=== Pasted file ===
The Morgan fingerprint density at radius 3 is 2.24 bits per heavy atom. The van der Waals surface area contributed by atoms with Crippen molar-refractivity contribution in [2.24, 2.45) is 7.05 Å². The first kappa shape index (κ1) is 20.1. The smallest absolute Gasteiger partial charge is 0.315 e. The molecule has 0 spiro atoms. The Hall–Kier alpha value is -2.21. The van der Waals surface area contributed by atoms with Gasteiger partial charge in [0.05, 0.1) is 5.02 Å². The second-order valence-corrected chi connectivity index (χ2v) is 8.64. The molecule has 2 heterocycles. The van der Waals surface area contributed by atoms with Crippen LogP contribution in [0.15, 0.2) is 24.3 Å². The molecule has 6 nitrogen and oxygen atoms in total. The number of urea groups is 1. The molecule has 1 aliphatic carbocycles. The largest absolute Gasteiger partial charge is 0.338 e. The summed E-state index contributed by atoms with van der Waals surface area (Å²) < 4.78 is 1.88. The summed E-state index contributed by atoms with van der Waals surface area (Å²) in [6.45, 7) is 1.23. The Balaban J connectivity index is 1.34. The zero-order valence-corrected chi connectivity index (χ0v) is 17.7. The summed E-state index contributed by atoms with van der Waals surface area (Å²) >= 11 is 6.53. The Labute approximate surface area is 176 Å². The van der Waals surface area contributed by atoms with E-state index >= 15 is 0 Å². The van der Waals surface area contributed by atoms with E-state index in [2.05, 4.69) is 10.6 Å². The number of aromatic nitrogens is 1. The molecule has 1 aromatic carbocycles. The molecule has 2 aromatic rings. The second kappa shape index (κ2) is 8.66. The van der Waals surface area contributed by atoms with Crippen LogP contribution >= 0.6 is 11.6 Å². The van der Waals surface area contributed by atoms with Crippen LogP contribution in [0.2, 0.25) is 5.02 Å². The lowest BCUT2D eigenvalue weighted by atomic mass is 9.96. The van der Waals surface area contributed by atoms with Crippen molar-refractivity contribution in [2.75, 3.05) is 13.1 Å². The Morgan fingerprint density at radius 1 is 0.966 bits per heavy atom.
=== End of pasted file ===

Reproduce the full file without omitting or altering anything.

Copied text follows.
The Morgan fingerprint density at radius 3 is 2.24 bits per heavy atom. The van der Waals surface area contributed by atoms with Crippen molar-refractivity contribution in [2.24, 2.45) is 7.05 Å². The first kappa shape index (κ1) is 20.1. The smallest absolute Gasteiger partial charge is 0.315 e. The molecule has 0 spiro atoms. The Hall–Kier alpha value is -2.21. The van der Waals surface area contributed by atoms with Gasteiger partial charge in [0.05, 0.1) is 5.02 Å². The second-order valence-corrected chi connectivity index (χ2v) is 8.64. The molecule has 2 heterocycles. The van der Waals surface area contributed by atoms with Crippen LogP contribution in [0.15, 0.2) is 24.3 Å². The molecule has 6 nitrogen and oxygen atoms in total. The number of urea groups is 1. The molecule has 1 aliphatic carbocycles. The largest absolute Gasteiger partial charge is 0.338 e. The summed E-state index contributed by atoms with van der Waals surface area (Å²) < 4.78 is 1.88. The summed E-state index contributed by atoms with van der Waals surface area (Å²) in [6.45, 7) is 1.23. The Balaban J connectivity index is 1.34. The zero-order valence-corrected chi connectivity index (χ0v) is 17.7. The summed E-state index contributed by atoms with van der Waals surface area (Å²) >= 11 is 6.53. The Labute approximate surface area is 176 Å². The van der Waals surface area contributed by atoms with E-state index >= 15 is 0 Å². The van der Waals surface area contributed by atoms with E-state index in [2.05, 4.69) is 10.6 Å². The number of aromatic nitrogens is 1. The molecule has 1 aromatic carbocycles. The molecule has 2 aromatic rings. The second kappa shape index (κ2) is 8.66. The van der Waals surface area contributed by atoms with Crippen LogP contribution >= 0.6 is 11.6 Å². The van der Waals surface area contributed by atoms with Crippen LogP contribution in [0.2, 0.25) is 5.02 Å². The lowest BCUT2D eigenvalue weighted by atomic mass is 9.96. The van der Waals surface area contributed by atoms with Crippen molar-refractivity contribution in [2.75, 3.05) is 13.1 Å². The Morgan fingerprint density at radius 1 is 0.966 bits per heavy atom.